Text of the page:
Safeguards to be designed in the technology
Technologies to be designed in such a way to incorporate within its values, ethical norms and legal principles. The design decision can act as a powerful tool in times of crisis so getting the relevant technical design of the contact tracing application is necessary.
Whether these apps will be collecting geolocation data via Wi-Fi or Bluetooth signals, whether the collected data would be stored on users’ devices or would be exported to centralized databases which are run by governments or health authorities, whether the users would be able to control as to who uses their data or whether the data would be used for research, and whether the data are automatically deleted after the pandemic is over. These are all the decisions that relate to legal concerns and require consent, purpose limitation and data protection need to incorporated as a part of technical design.
It calls for a careful deliberation not just by the technology developers but also privacy and human rights advocates, ethicists, and affected groups, to consider the trade-offs of different technical approaches. The decisions are not just related to the app as a technical object but also it deals with the design of the institutional, legal, and organizational measures that need to be created around these applications.
Compulsory or Voluntary
A crucial question regarding whether the contact tracing apps should be used by companies or not is whether it will be made compulsory for all the employees or will it be a voluntary choice by individuals. The lack of compliance with the lockdown measures has invited harsh punishment for the perpetrators. But the question is whether the refusal to use these contact tracing apps invites the same harsh punishments? Like in China individuals can be allowed access to some places public/ private only if they use a contact tracing application. Putting this condition makes it mandatory for people to use it if they want to be a part of society. But these conditions also create discrimination towards the people who don’t have smartphones and can’t use these applications. So if these applications are forced on people it may create a group of people whose interests are harmed.
The advantages and disadvantages of the step
- The contact tracing application is very advantageous and especially when it is brought into effect to curtail the spread of an infectious disease like COVID-19. It helps in seeing if someone is infected and if the person is, it traces the people with whom that person has been in proximity.
- The contact tracing is beneficial as humans can make a mistake and especially in the case of COVID-19 which can be asymptomatic for around two weeks. There the contact tracing application is very useful and more accurate.
- It can not be referred to as a disadvantage but can be considered a question that whether the health of an individual that forms a very important aspect of the society can only be left to by trusting the algorithms.
- For using a contact tracking application a smartphone is required but it is not necessary that all have one. So in this manner, it would lead to discrimination between people working in one company.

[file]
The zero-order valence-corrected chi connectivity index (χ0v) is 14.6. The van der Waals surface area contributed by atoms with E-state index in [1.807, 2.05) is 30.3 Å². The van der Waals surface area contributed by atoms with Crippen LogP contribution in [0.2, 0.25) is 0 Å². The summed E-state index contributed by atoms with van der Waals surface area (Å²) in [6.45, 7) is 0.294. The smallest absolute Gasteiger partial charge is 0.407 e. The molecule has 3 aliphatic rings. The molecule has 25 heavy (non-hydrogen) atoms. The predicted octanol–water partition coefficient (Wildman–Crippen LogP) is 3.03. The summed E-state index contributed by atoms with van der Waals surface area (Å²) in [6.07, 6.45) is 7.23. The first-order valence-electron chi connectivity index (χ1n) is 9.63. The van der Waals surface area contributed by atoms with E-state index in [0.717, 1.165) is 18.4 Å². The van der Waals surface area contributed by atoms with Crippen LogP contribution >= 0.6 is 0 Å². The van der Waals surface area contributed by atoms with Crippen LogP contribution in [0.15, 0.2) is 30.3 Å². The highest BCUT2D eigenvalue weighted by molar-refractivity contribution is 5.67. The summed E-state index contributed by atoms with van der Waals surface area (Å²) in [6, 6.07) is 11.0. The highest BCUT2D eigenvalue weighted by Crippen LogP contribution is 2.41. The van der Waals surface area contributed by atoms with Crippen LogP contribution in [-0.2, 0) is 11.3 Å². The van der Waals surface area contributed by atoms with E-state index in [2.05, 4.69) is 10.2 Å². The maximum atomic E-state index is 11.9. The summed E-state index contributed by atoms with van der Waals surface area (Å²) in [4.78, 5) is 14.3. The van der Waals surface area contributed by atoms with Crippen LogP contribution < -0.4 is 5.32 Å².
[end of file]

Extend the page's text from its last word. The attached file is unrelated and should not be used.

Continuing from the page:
The legality of the contact tracing apps
There are laws in the country that guarantee the right to privacy of the people in the country. Among them are:
- The Supreme Court in the judgment of KS Puttaswamy v. Union of India held that the right to privacy is a fundamental right under Article 21(Right to life and personal liberty) of India’s Constitution.
- In the above judgment, the Supreme Court laid down a provision for the drafting of the wide-ranging Personal Data Protection Bill, 2019 introduced by the Ministry of Electronics and Information Technology. The bill was to be applied to the processing of personal data by the state and private sector but the processing of any anonymous data is not within the scope of the Bill. The Central Government has the power to direct the organizations to disclose any anonymized personal data or non-personal data under Section 91.
- The proposed bill provides for various definitions of sensitive personal data, identifies financial data, data about caste, tribe, religion, and personal belief or affiliation as sensitive personal data. It also provides stringent requirements with respect to the processing of sensitive personal data and information including the requirement of stringent consent, imposing additional conditions for cross-border transfers and requirement of a copy to be stored.
- No central law for the government agencies and departments in India provides for data retention provisions but the various agencies have adopted their own data retention provisions.
- Rule 5(4) of the Privacy Rules mentions that a body corporate or any person on its behalf who is holding any sensitive personal data or information shall not have the authority to store any data for any period longer than is required for the purpose of which that data may be used lawfully or is required to be kept under any other law for the time being in force. The provisions for keeping a record of data and document preservation provision are also mentioned in various laws that vary from five to eight years of preservation or permanent preservation.
The contact tracing application seems to be a very good option to curtail the spread of COVID-19 but while implementing it, it becomes necessary to look meticulously at its pros and cons. This application may in many ways harm the privacy of the individuals so it is suggested that the consent of people is taken before implementing any of these measures. It also puts a check on the extent to which the privacy of an individual can be curtailed to secure public health. Each individual has a duty towards society but that should not be to an extent to harm his individual rights and especially when he is not ready to share his/her personal data. So the measure would really be helpful if it is implemented in a manner where no one is forced to sacrifice his individual rights which he possesses as a member of the society.